64-66 Mustang Tru Turn

The early Mustang frontends have very poor suspension geometry…the tires lean outward around turns, the bumpsteer is bad, and there is little room to run a wide wheel. The TruTurn system resolves ALL these issues… the tires now lean INTO the turn, the bumpsteer is 0.000″ through 5″ of suspension travel, and you now have clearance to run up to a 245mm Tire.

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What does this system include?

  1. Spindles – taller overall to improve the camber gain
  2. Steering Arms – designed to correct bumpsteer AND allow clearance for up to a 8″ wide wheel with a 5.5″ backspacing.
  3. Draglink bracket – bolts onto your oem draglink to relocate the inner tierod end to minimize bumpsteer
  4. Tie Rod Assemblies – integrates with your new steering arms and centerlink to provide a true “no fab” bolt on steering system.
  5. StrongArms – incorporates an adjustable spherical bearing for stability, and dropped cross shaft to improve camber gain


General Features

  • StrongArm tubular lower control arms [incorporating an adjustable spherical bearing]
  • StrongArm tubular upper control arm [incorporating a dropped crosshaft to improve camber gain and caster]
  • RideTech spindles, steering arms, and geometry corrected steering linkage
  • Compatible with OEM manual AND with the Borgenson internal power steering conversion box
  • Ridetech tall spindles are only compatible with GM A/F body brake systems
  • Allows the use of a 17×8 or 18×8 wheel with a 5.5 backspace and a 245mm wide tire


Product Features

(upper and lower included in this package)
StrongArm tubular control arms not only improve suspension geometry and handling, they also make installation even easier. The added benefit when replacing control arms is new bushings and ball joints. No more worn out components.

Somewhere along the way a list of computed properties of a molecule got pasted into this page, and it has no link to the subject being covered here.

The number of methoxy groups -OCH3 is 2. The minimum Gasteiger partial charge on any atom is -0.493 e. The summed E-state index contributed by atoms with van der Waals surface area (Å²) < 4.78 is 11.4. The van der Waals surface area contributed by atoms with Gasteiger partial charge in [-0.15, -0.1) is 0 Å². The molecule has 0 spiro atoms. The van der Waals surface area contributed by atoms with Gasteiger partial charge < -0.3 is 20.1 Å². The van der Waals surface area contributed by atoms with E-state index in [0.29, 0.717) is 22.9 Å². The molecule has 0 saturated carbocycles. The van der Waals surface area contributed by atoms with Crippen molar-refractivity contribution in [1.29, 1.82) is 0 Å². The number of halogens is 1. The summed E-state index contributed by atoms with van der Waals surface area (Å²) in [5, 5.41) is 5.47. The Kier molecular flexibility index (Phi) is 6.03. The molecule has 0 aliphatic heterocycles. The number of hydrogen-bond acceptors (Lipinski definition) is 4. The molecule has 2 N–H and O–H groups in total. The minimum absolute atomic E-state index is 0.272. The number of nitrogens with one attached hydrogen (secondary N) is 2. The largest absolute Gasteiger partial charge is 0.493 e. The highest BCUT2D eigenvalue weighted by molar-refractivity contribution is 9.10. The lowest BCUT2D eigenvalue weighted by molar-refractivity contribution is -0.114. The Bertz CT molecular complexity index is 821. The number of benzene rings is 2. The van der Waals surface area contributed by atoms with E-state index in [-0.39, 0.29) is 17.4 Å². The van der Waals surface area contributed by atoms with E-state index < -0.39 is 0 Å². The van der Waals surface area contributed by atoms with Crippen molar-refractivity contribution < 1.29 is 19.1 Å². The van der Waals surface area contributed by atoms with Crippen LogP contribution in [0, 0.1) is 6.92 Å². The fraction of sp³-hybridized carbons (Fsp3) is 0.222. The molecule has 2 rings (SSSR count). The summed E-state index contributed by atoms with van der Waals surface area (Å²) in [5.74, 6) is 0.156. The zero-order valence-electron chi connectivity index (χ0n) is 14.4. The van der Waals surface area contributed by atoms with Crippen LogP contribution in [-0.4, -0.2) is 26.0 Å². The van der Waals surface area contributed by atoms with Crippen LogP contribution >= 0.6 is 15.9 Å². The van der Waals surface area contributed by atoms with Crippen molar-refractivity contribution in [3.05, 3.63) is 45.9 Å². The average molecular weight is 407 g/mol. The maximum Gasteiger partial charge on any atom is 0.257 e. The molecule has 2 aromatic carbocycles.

1. Optimized ball joint angle…
    to ensure no binding during extreme suspension travel
  2. Black powdercoated…
    for lasting appearance and protection
  3. Installed Ball Joints..
    for simple installation
  4. .219″ wall DOM tubing…
    for lasting strength and reliability
  5. Shock mounts swaybar mounts, steering stops are built in…
    no fabrication needed
  1. Proper airspring or ShockWave® placement…
    component mounts are designed in, not an afterthought
  2. Proper ball joint selection…
    we use a compression ball joint in a compression application and a tension ball joint in a tension application (just like the factory engineered it) to prevent failures
  3. Optimized arm length…
    makes proper wheel alignment a breeze
  4. Jig welded…
    every part is built right, every time

Integrated Swivel Mount

The arm is built as one piece to eliminate the strut rod. Where the factory strut rod uses a rubber bushing to attach to the car we use a bearing setup. The bearing setup gets rid of the flex that is experienced with hard braking and cornering.

Our upper control arm cross shaft lowers the pivot point. By lowering the pivot point of the upper control it increases the camber gain, this helps keep the tire flat on the road surface when you are going through hard corners. This is all done with no additional drilling, the drop is built into the control arm cross shaft.

RideTech spindles – These economical spindles allow you to drop your ride and increase ride quality. These spindles are STEEL, the strongest ones in the industry. Tie Rod Assemblies – Integrates with your new steering arms and centerlink to provide a tru “no fab” bolt on steering system.


Award Winning

The 1964-66 Mustang TruTurn package is the recipent of the 2012 – Hot Rod and Restoration Trade Show – Innovation Award.


Frequently Asked Questions

  1. Do I have to modify my oem subframe?
    No modifications are necessary at all.
  2. Can I use my existing OEM or other aftermarket dropped spindles with this system?